- Hours before a House Ways and Means Subcommittee on Health hearing on the failing co-ops yesterday, Consumers Mutual Insurances of Michigan posted they will no longer sell health plans in 2016.
- This marks the 12th of the 23 nonprofit health cooperatives to cease selling health coverage in 2016.
- In a FAQ section on the insurer's website, consumers are advised to purchase insurance from another company prior to Dec.15 to have coverage by Jan. 1, 2016, and all contracts between the insurer and providers are valid through the end of 2015.
The committee met to discuss the failing cooperative program. Many accusations were bandied about, according to media reports.
"Only in Washington would a group of bureaucrats think they knew how to micromanage 'competition' instead of letting consumers and markets do what they do best," said Rep. Kevin Brady (R-TX) as quoted by The Sacramento Bee.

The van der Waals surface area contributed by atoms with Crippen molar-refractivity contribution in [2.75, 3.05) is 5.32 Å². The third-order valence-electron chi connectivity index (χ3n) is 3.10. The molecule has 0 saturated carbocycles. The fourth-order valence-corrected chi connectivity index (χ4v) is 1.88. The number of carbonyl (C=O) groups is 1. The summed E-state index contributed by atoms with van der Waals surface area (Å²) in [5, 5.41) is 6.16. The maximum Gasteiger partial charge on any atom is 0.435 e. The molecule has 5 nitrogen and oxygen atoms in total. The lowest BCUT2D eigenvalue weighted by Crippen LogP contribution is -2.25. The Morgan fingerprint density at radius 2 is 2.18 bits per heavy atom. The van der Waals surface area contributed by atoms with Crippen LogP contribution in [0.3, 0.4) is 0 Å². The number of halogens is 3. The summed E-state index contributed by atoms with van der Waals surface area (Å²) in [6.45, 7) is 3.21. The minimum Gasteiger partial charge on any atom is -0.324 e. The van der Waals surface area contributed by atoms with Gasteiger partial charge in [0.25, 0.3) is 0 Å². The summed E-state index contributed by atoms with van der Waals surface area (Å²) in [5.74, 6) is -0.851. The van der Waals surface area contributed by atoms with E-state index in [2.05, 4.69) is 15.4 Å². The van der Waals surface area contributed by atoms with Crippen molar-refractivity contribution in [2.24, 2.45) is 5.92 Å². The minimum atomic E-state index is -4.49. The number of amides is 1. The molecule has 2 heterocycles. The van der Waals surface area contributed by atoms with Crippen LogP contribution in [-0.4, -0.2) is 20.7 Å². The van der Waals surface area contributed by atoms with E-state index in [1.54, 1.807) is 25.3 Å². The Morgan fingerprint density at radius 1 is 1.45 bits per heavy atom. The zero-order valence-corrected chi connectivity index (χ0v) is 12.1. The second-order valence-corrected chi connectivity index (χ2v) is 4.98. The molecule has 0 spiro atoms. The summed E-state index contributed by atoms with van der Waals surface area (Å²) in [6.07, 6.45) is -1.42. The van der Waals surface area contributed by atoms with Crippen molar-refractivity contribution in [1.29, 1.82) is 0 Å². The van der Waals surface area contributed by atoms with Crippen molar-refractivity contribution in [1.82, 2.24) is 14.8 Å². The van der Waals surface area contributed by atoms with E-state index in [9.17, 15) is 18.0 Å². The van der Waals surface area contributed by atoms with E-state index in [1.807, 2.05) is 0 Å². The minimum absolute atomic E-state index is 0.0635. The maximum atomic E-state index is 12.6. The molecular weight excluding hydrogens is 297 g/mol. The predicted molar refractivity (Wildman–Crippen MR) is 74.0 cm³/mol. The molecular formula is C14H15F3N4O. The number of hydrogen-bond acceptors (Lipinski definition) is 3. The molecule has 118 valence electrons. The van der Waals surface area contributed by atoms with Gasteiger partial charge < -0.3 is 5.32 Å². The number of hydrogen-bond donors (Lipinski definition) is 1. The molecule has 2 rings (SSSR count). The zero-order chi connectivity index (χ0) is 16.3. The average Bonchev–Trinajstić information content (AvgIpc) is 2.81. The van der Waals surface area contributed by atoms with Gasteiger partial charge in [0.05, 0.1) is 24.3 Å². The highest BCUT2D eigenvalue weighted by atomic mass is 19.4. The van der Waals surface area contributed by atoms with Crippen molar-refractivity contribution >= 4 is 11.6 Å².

CMS COO Dr. Mandy Cohen, as quoted in The New York Times, stated, “Any startup faces the inherent risks of building a business from the ground up…As with any new set of business ventures, come co-ops have succeeded while others have encountered more challenges.”
Rep. Tom Price (R-GA) was quoted in Modern Healthcare as stating, “The co-ops haven't failed because they don’t have enough money…The co-ops have failed because they have people running them who don’t know how to run insurance companies.”
It sounds like it was a productive meeting.
Maryland co-op Evergreen Health Cooperative CEO Peter Beilenson recently told Healthcare Dive the co-ops left standing by Nov. 1 should be in it for the long haul. However, that might not be the complete case given the Michigan’s decision to stop selling plans in 2016.
Will another fall?